- It is joined by the Kishenganga (Neelum) River, Jhelum’s main tributary.
- The Chenab and the Sutlej unite to form the Panjnad River, which flows into the Indus at Mithankot.
- Under the rules of the Indus Waters Treaty, Pakistan is entitled to the waters of the Jhelum.
- It comes to a halt at the Chenab River in Pakistan.
- Its source is in the Kargil district of J&K, in Drass.
- Near the Line of Control, the Neelam River enters Pakistan and flows west till it reaches the Jhelum River.
- It is also known as the Neelam River (Neelum), either because of its freezing water or because of the precious stone “ruby (Neelam)” found in the area.
- It’s known for its icy waters and trout.
- The Ravi River rises in the Himalayan Dhauladhar range in the HP district of Chamba. Ravi is a Himachal Pradesh river that originates in the Kullu hills near the Rohtang Pass.
- It runs northwesterly and is a perennial river with a total length of around 720 kilometers.
- The Indus Waters Treaty grants India access to the Ravi River’s waters.
- The Ranjit Sagar Dam is a big multipurpose project on the river ( Thein dam as it is located in Theinvillage)
- The town of Chamba is located on the river’s right bank.
- Budhil, Tundahan Beljedi, Saho, and Siul are Ravi’s right bank tributaries, whereas Chirchind Nala is the Ravi’s left bank tributary.
- The Ujh River is a tributary of the Ravi River, which flows through the Kathua region of India’s Jammu and Kashmir union territory.
- The Ujh Multipurpose Project will be built on the River Ujh in the Kathua District of Jammu & Kashmir.
- The Shahpurkandi Dam project is located downstream of the existing Ranjit Sagar Dam on the Ravi River in Punjab’s Pathankot district.
- The Red River is another name for the Sutlej.
- It rises from Rakas Lake on the southern slopes of the Kailash Mountain near Mansarover Lake, beyond Indian borders.
- It flows south-westerly through Kinnaur, Shimla, Kullu, Solan, Mandi, and Bilaspur districts after entering HP at Shipki La.
- It exits HP and travels through the Punjab plains to Bhakra, where the world’s biggest gravity dam, the Bhakra Nangal Dam, was built on this river.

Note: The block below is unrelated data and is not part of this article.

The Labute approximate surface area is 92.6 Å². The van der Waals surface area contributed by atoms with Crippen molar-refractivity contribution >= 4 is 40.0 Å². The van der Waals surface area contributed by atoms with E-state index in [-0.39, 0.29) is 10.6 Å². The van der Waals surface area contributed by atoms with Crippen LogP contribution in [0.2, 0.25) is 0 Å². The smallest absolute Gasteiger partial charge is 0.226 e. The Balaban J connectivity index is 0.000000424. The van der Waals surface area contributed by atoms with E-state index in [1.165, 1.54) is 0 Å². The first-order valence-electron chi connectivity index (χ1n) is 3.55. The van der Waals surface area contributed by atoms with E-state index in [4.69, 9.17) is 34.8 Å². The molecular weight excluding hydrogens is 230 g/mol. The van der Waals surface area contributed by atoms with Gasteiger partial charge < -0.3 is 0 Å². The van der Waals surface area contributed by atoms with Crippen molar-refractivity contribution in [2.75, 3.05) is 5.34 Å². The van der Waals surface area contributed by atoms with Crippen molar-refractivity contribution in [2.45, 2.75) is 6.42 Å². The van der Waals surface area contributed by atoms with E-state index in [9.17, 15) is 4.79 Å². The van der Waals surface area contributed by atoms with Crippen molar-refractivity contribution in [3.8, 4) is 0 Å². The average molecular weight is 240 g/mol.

- Under the Indus Water Treaty between India and Pakistan, the Sutlej’s waters are allotted to India and are mostly used for power generation and irrigation, with numerous huge canals drawing water from it.
- Many hydroelectric and irrigation projects, including as the Kol Dam and the Nathpa Jhakri project, are located across the river.
- The Beas River, a major component of the Indus River System, rises from Rohtang Pass in Himachal Pradesh.
- Before entering Pakistan, the river connects with the Sutlej at Hari-Ke-Pattan in Punjab.
- This river has a total length of 460 kilometers and runs through HP for 256 kilometers.
- Manali’s tourist resorts are located on the right bank of the Beas River.
1960 Indus Waters Treaty
The major Indus River, as well as the Jhelum, Chenab, Ravi, Beas, and Sutlej rivers, make up the Indus system. The basin is primarily shared by India and Pakistan, with China and Afghanistan having a tiny share.
All of the waters of three rivers, the Ravi, Sutlej, and Beas (Eastern Rivers), were granted to India for exclusive usage by a treaty made between India and Pakistan in 1960.
While the waters of the Western rivers — the Indus, Jhelum, and Chenab – were allotted to Pakistan, with the exception of certain household, non-consumptive, and agricultural uses allowed by the Treaty.
India has also been granted the ability to generate hydroelectricity on the Western Rivers through run-of-river (RoR) projects that are unrestricted, subject to particular design and operating conditions.
India has built the following dams to exploit the waters of the Eastern rivers that have been allotted to it for exclusive usage:
On the Satluj River, there is a dam called Bhakra Dam.
On the Beas, there are two dams: Pong and Pandoh.
On Ravi, Thein (Ranjit Sagar).
Other projects such as the Beas-Sutlej Link, Madhopur-Beas Link, Indira Gandhi Nahar Project, and others have assisted India in utilizing virtually all (95%) of the waters of Eastern rivers.
However, it is reported that roughly 2 million acre feet (MAF) of water from Ravi is still flowing unutilized to Pakistan below Madhopur each year.
The following efforts have been taken to stop the flow of these waters that belong to India for use in India:
Shahpurkandi Project: This project will aid in the irrigation and power generation of J&K and Punjab by utilizing the waters flowing from the powerhouse of Thein Dam. The construction work is being carried out by the Punjab government under the supervision of the Indian government.
Ujh multifunctional project construction: This project will store water for agriculture and power generation in India on the river Ujh, a tributary of the Ravi. This project is a national project that will take 6 years to complete from the start of execution.
Below Ujh is the second Ravi Beas link: Even after the construction of Thein Dam, this project is being planned to tap excess water flowing down to Pakistan through the Ravi River by constructing a barrage across the Ravi and channeling water through a tunnel link to the Beas basin. This project has been designated as a national project by the Indian government.
The three initiatives listed above will assist India in making full use of the waters allocated to them under the Indus Waters Treaty of 1960.